Lyricism. Frank, author of Warranty in Zulu, among other poetry publications, makes excellent use of his lyrical ability in Pot Farm, reining most of it in until near the end of the book, where he devotes a few pages to a dream, and the reader is invested in the characters, ready for it, ready to be moved.
Finally, let me close by quoting some passages:
. . . As a result . . . Lady Wanda has been employing snipers at Weckman Farm since 1997. (I must pat myself on the back for meticulously wording my questions to her so as to not appear like an interviewer, though this self-congratulation, upon examination, is for nothing more than my ability to deceive a trusting person. Now I feel bad about myself, and revoke said pat.)
Did I have sex with my wife on the cool hood of that Kia, in that isolated parking lot? Yes. Yes. Yes I did. And it was everything I hoped sex with my wife and a Kia hood would be―hot and metal and revved-up and transmittive and explosive and gear-shifting and gas guzzling and accelerating and alternating and . . . Yes. I know. That’s enough.
Johanna tells me she wishes that, from the beginning, she’d told everyone here that she has a different name.
` “But it’s too late now,” she says, “to be someone else entirely.”
“We could always tell them that Johanna is not your real name. That way your real self could be the fiction.”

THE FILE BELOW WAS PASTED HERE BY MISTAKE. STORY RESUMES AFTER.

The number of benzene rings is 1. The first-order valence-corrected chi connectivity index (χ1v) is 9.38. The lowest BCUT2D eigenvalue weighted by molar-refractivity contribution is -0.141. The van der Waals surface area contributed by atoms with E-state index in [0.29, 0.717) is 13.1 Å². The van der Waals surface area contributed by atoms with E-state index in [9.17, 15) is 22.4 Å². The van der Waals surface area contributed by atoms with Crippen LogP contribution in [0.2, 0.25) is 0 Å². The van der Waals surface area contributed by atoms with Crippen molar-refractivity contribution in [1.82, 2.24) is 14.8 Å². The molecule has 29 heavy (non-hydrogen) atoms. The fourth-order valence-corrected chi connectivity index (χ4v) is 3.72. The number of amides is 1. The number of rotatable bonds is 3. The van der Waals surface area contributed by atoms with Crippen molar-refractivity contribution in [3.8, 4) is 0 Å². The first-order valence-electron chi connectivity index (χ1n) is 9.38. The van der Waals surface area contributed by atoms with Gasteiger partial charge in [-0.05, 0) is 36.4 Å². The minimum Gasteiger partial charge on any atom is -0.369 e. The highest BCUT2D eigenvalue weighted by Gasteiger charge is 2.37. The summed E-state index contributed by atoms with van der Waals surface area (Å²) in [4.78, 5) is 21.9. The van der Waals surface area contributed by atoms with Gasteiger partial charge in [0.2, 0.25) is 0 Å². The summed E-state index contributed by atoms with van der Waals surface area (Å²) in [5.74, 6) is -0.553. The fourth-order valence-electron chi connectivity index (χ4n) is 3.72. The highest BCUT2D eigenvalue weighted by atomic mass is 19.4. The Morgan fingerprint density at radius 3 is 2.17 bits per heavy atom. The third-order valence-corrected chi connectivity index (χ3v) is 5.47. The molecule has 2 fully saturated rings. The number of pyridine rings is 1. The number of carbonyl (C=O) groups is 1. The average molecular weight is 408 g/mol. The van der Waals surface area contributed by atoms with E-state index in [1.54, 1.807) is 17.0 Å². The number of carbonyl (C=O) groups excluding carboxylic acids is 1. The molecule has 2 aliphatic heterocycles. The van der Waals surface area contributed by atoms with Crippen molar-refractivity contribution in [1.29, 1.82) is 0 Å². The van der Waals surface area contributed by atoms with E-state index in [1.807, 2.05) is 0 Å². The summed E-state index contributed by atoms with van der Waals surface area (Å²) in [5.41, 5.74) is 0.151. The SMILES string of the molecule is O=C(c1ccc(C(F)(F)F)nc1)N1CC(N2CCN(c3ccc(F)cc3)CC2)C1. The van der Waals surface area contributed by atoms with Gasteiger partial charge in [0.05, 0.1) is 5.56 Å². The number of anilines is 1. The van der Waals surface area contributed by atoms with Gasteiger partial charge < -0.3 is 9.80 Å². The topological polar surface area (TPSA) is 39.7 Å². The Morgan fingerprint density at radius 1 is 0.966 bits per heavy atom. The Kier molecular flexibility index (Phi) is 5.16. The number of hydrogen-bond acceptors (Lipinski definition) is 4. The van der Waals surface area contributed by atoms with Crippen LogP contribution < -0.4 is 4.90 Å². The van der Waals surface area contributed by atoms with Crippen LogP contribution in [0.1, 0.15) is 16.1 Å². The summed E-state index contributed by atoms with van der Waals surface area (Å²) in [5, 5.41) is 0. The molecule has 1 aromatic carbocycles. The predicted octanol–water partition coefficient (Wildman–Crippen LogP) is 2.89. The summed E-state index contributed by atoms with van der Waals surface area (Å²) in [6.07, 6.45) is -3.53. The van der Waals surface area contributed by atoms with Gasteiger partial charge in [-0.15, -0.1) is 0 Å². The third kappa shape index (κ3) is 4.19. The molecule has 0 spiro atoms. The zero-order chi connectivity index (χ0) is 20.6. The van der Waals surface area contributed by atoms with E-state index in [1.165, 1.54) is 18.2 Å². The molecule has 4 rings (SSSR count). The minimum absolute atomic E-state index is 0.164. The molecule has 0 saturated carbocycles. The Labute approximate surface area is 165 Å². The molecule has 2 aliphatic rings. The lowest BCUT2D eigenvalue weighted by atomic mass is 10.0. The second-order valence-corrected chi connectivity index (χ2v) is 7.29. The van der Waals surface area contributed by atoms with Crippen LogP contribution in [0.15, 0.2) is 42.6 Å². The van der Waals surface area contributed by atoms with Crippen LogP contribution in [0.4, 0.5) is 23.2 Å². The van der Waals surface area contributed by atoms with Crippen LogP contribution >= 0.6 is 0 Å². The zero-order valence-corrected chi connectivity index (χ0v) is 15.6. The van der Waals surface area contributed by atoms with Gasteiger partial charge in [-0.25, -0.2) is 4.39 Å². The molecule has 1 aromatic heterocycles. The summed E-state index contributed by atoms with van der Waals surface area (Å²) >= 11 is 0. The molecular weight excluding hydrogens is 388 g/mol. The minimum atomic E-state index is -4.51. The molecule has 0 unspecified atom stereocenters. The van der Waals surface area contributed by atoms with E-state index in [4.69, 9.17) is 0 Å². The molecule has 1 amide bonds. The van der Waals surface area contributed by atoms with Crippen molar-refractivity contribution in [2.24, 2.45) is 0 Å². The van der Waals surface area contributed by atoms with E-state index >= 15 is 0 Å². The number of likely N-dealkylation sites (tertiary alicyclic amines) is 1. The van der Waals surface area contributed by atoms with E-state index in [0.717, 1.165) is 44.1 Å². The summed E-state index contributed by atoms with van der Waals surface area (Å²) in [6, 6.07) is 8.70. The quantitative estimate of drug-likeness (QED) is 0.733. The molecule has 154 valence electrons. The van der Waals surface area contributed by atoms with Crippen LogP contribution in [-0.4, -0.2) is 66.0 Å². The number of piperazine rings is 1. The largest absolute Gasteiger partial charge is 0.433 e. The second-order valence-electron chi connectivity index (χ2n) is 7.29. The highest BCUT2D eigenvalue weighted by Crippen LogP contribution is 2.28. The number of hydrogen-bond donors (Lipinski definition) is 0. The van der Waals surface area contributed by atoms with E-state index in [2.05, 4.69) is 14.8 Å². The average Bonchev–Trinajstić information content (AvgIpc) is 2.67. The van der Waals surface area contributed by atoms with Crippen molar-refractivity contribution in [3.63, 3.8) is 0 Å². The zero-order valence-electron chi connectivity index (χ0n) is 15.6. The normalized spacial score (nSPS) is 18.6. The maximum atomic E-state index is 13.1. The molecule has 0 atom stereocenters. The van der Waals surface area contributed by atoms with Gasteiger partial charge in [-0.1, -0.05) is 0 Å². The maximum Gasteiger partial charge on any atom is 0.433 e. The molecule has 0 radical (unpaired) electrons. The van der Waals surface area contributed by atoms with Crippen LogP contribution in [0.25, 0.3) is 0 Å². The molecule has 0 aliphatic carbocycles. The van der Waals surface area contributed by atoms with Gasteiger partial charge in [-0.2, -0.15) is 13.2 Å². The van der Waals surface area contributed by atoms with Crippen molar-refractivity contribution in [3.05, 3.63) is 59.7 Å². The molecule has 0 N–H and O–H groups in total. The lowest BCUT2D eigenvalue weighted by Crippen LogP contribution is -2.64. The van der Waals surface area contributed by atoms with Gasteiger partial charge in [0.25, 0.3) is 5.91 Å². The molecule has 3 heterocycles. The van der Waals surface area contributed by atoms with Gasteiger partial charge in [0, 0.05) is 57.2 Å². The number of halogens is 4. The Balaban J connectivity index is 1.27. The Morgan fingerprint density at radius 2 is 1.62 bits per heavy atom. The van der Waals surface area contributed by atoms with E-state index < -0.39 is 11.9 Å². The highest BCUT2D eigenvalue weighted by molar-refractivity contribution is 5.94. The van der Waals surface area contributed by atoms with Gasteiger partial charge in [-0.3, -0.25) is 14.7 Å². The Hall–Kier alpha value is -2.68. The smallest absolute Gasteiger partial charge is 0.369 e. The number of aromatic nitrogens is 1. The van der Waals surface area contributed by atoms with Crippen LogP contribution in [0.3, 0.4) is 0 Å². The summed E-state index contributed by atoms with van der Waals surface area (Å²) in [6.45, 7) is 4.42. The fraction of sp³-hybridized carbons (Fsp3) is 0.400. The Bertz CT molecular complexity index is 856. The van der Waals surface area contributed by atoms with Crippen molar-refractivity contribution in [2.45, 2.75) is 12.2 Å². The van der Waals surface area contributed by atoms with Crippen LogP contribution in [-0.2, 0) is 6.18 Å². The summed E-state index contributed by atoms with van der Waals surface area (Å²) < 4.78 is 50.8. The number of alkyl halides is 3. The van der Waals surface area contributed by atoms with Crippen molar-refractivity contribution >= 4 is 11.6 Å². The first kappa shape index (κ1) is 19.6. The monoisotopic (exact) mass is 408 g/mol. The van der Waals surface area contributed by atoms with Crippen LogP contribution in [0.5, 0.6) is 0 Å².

She takes my hand.
“It’s something to consider,” she says.
The animals raise their heads in unison. You may be picturing deer, horse, and buffalo now. Isn’t that sort of fun? The early sun yellow their short hair. Obviously unthreatened, they saunter toward the rear of the fields, disappearing into the trees, their bellies full of pot leaves. Surely their day will be spent in blissful, tie-dyed herbivorism.
And at the end:
I put my hand on Johanna’s thigh, and through the windshield, the insects sacrificed to our speed, I feel some sort of lifetime stretch out before us. In its infinity, its road-acoustics, and sweet nighttime desert smells, I feel strong and stupid, confused, broken with love, and, as long as I keep driving, finally reliable.
Matthew Gavin Frank is the author of Barolo (The University of Nebraska Press), Warranty in Zulu (Barrow Street Press), The Morrow Plots (forthcoming from Black Lawrence Press/Dzanc Books), Sagittarius Agitprop (Black Lawrence Press/Dzanc Books), and the chapbooks Four Hours to Mpumalanga (Pudding House Publications), and Aardvark (West Town Press). Recent work appears in The New Republic, The Huffington Post, Field, Epoch, AGNI, The Iowa Review, Seneca Review, Crazyhorse, Indiana Review, North American Review, Pleiades, Crab Orchard Review, The Best Food Writing, The Best Travel Writing, Creative Nonfiction, Prairie Schooner, Hotel Amerika, Gastronomica, and others. He was born and raised in Illinois, and currently teaches Creative Writing in the MFA Program at Northern Michigan University, where he is the Nonfiction Editor of Passages North. This winter, he prepared his first batch of whitefish-thimbleberry ice cream. His poem, "Still Lives Without Stingers" will appear in HFR's forthcoming 50th issue.